Lung problems:

It is common for people with lupus to feel pain when breathing deeply. The pain is due to recurring inflammation of the sac around the lungs (pleurisy), with or without fluid (effusion) inside this sac. Inflammation of the lungs (lupus pneumonitis), resulting in breathlessness, is rare, although minor abnormalities in lung function are common. Life-threatening bleeding into the lungs may rarely occur. Blockage of arteries in the lung caused by blood clots (thrombosis) can also occur.

Heart problems:

People with lupus may have chest pain due to inflammation of the sac around the heart (pericarditis). More serious but rare effects on the heart are inflammation of the walls of the coronary arteries (coronary artery vasculitis), which can lead to angina (see see Angina), and inflammation of the heart muscle (myocarditis), which can lead to heart failure (see see Heart Failure). The valves of the heart can rarely be involved and may need to be surgically repaired. People are at increased risk of coronary artery disease.

Lymph node and spleen problems:

Widespread enlargement of the lymph nodes is common, particularly among children, young adults, and blacks of all ages. Enlargement of the spleen (splenomegaly) occurs in about 10% of people.

Nervous system problems:

Involvement of the brain (neuropsychiatric lupus) can cause headaches, mild impairment of thinking, personality changes, stroke, seizures, severe mental disorders (psychoses), or a condition in which a number of physical changes may occur in the brain, resulting in disorders such as dementia. The nerves in the body or spinal cord may also be damaged.

Kidney problems:

Kidney involvement may be minor and without symptoms or may be relentlessly progressive and potentially fatal. People may develop kidney failure that requires dialysis. The kidneys can be affected at any time and may be the only organ affected by lupus. The most common results of kidney impairment are high blood pressure and protein in the urine that leads to swelling (edema) in the legs.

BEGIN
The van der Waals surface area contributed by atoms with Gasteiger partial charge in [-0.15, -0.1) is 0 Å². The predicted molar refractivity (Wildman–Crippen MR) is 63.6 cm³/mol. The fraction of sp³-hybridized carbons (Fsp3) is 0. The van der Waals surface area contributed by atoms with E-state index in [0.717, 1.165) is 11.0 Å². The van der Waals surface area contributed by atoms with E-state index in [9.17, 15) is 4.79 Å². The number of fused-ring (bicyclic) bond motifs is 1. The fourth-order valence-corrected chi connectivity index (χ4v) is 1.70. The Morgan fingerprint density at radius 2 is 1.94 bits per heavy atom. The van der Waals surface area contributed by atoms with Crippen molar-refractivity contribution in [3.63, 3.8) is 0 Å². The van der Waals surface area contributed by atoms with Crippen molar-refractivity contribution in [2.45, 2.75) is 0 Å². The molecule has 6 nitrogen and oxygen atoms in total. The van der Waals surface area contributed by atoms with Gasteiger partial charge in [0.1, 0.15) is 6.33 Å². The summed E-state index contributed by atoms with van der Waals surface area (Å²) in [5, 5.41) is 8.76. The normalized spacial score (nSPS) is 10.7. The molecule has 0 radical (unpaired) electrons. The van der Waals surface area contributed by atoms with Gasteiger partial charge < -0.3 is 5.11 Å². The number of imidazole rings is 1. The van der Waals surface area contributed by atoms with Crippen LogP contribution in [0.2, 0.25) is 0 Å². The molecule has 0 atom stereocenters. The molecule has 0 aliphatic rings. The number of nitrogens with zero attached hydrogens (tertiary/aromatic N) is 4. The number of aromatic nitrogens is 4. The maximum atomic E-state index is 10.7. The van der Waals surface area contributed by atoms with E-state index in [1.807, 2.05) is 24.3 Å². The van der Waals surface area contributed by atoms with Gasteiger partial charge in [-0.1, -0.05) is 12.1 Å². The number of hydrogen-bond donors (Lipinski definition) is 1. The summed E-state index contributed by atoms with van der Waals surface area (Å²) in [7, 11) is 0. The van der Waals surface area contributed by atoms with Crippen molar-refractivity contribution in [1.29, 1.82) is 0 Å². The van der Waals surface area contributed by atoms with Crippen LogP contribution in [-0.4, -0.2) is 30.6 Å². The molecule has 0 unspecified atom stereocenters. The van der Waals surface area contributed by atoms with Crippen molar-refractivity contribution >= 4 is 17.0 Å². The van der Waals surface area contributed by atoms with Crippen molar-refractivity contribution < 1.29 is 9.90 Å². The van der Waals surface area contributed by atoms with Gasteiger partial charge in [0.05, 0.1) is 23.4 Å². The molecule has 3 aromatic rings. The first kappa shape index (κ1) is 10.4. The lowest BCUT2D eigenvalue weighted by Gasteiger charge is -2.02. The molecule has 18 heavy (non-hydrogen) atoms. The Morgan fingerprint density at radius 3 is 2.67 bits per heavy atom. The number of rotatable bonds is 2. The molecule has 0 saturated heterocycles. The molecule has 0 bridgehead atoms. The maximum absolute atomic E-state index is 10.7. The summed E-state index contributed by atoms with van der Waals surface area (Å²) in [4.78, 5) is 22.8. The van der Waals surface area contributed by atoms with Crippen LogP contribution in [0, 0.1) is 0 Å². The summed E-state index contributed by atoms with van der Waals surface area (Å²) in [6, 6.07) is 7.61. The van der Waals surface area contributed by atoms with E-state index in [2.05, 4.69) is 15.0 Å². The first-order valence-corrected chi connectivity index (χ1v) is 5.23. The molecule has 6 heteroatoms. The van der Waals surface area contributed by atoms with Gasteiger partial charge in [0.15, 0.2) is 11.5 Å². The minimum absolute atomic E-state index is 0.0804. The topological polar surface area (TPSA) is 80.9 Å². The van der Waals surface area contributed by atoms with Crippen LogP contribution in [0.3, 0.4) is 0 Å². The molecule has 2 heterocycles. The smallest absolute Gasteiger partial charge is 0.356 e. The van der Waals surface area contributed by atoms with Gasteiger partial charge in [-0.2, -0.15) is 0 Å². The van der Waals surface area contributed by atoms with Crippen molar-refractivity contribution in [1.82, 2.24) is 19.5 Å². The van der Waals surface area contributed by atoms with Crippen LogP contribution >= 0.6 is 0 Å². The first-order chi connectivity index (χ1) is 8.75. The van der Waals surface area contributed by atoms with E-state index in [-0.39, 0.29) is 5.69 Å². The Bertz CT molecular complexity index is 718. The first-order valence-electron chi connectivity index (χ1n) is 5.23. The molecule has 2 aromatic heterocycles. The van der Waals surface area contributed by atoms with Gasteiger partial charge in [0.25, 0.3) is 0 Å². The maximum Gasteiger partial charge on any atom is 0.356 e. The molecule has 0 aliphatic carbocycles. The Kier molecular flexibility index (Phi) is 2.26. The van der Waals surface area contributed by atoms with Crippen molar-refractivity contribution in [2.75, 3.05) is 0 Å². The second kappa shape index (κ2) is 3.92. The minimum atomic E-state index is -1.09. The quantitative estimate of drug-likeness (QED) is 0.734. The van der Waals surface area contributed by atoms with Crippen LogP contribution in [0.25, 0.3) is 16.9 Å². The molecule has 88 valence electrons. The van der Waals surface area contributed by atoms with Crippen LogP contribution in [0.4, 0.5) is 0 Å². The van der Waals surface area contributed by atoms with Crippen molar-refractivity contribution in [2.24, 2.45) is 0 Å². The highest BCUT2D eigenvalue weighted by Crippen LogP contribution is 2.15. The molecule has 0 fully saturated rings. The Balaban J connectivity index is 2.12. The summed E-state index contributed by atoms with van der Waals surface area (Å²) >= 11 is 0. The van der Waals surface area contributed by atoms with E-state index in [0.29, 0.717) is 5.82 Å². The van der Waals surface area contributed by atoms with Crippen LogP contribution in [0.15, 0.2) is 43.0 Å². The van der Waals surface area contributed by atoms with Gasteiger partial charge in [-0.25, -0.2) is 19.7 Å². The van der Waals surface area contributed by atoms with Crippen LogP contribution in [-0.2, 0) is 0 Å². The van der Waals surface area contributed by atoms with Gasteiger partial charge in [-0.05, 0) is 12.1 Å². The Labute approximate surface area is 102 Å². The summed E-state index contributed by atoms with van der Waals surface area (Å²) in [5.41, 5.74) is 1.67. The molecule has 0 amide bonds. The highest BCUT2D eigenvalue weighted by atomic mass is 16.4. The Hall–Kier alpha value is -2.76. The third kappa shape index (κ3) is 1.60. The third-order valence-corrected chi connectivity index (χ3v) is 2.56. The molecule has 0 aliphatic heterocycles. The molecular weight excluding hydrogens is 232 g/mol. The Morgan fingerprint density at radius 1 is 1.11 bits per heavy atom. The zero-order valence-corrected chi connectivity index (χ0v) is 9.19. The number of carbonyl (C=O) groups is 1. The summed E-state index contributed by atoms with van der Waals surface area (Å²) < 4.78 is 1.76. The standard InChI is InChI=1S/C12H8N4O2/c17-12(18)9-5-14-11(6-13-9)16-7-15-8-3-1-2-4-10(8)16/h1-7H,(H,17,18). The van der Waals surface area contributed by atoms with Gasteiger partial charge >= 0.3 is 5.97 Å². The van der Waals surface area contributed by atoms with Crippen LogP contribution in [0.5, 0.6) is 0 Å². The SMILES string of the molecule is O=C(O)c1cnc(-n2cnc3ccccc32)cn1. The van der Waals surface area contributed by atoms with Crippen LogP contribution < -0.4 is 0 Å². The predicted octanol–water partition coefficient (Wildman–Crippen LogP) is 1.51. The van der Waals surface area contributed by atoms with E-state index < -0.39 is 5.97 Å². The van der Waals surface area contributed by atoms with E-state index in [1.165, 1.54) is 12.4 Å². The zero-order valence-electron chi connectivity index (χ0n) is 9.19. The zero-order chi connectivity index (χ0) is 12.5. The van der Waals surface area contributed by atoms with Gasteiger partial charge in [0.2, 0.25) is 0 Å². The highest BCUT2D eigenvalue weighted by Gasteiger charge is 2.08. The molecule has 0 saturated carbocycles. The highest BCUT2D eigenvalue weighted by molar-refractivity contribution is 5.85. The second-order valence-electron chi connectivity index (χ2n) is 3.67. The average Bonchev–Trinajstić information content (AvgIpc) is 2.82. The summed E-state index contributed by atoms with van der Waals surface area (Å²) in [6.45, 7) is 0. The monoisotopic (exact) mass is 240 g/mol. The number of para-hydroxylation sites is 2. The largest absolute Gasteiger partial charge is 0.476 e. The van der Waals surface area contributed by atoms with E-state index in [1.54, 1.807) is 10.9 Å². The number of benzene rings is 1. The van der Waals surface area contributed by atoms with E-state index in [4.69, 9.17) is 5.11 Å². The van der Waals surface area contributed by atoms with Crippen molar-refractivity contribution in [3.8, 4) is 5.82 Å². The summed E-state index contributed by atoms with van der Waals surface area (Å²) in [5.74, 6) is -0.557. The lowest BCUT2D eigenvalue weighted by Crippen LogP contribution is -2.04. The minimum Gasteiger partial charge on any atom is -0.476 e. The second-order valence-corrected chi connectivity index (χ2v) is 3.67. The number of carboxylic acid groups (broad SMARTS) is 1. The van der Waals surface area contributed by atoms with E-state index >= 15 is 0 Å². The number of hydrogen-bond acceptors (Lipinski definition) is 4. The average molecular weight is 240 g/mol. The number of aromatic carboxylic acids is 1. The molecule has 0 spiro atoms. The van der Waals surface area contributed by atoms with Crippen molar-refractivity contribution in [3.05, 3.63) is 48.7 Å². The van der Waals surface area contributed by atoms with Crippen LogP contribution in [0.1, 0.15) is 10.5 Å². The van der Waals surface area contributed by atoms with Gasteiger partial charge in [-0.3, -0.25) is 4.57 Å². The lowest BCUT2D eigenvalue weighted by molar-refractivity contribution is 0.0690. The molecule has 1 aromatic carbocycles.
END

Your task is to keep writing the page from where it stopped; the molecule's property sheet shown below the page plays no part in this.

Blood problems:

The numbers of red blood cells, white blood cells, and platelets may decrease. Platelets assist in blood clotting, so if these numbers decrease greatly, bleeding may occur. Also, and for other reasons, the blood may clot too easily, which accounts for many of the problems that can affect other organs (such as strokes and blood clots to the lungs or recurrent miscarriages).

Gastrointestinal tract problems:

People may have nausea, diarrhea, and vague abdominal discomfort. The occurrence of these symptoms may be the forewarning of a flare-up. Impairment of blood supply to various parts of the gastrointestinal tract may result in more severe abdominal pain, damage to the liver or pancreas (pancreatitis), or a blockage or tear (perforation) of the gastrointestinal tract.

Pregnancy problems:

Pregnant women have a higher-than-normal risk of miscarriage and stillbirth. Flare-ups are common during pregnancy or immediately after delivery.

Diagnosis

Doctors suspect lupus mainly on the basis of the person's symptoms and findings during a careful physical examination, particularly in a young woman. Doctors base the diagnosis on physical examination results and on whether the person has a number of criteria or kidney inflammation (nephritis) that has been proved by a biopsy (removal of kidney tissue for examination and testing) and certain antibodies in the blood.

Nonetheless, because of the wide range of symptoms, distinguishing lupus from similar diseases can be difficult.

Rare brain disorder suspected in death.(Health)(Fatal illness: Doctors say Creutzfeldt-Jakob Disease may have killed Jerry Ray Collins.): An article from: The Register-Guard (Eugene, OR)
Book (The Register Guard)

Provinces and territories talk health care  — Canada NewsWire
Participating provincial and territorial health ministers discussed the significant challenges they face in providing new drug therapies to treat rare diseases.

Related Posts